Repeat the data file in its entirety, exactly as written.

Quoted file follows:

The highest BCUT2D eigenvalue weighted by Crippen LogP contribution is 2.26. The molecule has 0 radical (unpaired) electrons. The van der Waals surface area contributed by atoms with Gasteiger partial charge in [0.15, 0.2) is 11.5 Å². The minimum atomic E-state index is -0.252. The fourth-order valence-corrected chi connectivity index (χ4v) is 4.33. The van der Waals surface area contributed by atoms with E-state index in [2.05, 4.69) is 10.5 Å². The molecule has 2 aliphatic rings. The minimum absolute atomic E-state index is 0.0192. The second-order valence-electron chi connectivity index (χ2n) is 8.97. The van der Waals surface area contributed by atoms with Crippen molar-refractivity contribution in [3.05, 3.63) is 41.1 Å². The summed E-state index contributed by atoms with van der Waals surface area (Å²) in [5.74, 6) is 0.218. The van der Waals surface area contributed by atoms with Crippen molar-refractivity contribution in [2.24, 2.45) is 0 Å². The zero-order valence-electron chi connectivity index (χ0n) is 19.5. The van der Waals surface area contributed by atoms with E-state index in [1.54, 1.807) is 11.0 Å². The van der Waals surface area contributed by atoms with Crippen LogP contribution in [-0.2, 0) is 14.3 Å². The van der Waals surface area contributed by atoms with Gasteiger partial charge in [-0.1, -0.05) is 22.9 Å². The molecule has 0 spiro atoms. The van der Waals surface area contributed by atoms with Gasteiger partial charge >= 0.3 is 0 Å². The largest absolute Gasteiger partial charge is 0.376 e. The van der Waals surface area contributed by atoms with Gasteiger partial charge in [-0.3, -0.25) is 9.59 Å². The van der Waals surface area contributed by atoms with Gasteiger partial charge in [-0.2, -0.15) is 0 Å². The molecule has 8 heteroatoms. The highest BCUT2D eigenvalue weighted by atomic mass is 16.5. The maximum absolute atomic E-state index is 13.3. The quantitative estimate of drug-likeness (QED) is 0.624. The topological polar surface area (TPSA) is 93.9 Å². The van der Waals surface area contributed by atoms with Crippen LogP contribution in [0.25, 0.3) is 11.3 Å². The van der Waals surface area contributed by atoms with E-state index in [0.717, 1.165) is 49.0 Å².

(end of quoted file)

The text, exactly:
The highest BCUT2D eigenvalue weighted by Crippen LogP contribution is 2.26. The molecule has 0 radical (unpaired) electrons. The van der Waals surface area contributed by atoms with Gasteiger partial charge in [0.15, 0.2) is 11.5 Å². The minimum atomic E-state index is -0.252. The fourth-order valence-corrected chi connectivity index (χ4v) is 4.33. The van der Waals surface area contributed by atoms with E-state index in [2.05, 4.69) is 10.5 Å². The molecule has 2 aliphatic rings. The minimum absolute atomic E-state index is 0.0192. The second-order valence-electron chi connectivity index (χ2n) is 8.97. The van der Waals surface area contributed by atoms with Crippen molar-refractivity contribution in [3.05, 3.63) is 41.1 Å². The summed E-state index contributed by atoms with van der Waals surface area (Å²) in [5.74, 6) is 0.218. The van der Waals surface area contributed by atoms with Crippen molar-refractivity contribution in [2.24, 2.45) is 0 Å². The zero-order valence-electron chi connectivity index (χ0n) is 19.5. The van der Waals surface area contributed by atoms with E-state index in [1.54, 1.807) is 11.0 Å². The van der Waals surface area contributed by atoms with Crippen LogP contribution in [-0.2, 0) is 14.3 Å². The van der Waals surface area contributed by atoms with Gasteiger partial charge in [-0.1, -0.05) is 22.9 Å². The molecule has 0 spiro atoms. The van der Waals surface area contributed by atoms with Gasteiger partial charge >= 0.3 is 0 Å². The largest absolute Gasteiger partial charge is 0.376 e. The van der Waals surface area contributed by atoms with Gasteiger partial charge in [-0.3, -0.25) is 9.59 Å². The van der Waals surface area contributed by atoms with Gasteiger partial charge in [-0.2, -0.15) is 0 Å². The molecule has 8 heteroatoms. The highest BCUT2D eigenvalue weighted by atomic mass is 16.5. The maximum absolute atomic E-state index is 13.3. The quantitative estimate of drug-likeness (QED) is 0.624. The topological polar surface area (TPSA) is 93.9 Å². The van der Waals surface area contributed by atoms with Crippen LogP contribution in [0.25, 0.3) is 11.3 Å². The van der Waals surface area contributed by atoms with E-state index in [0.717, 1.165) is 49.0 Å².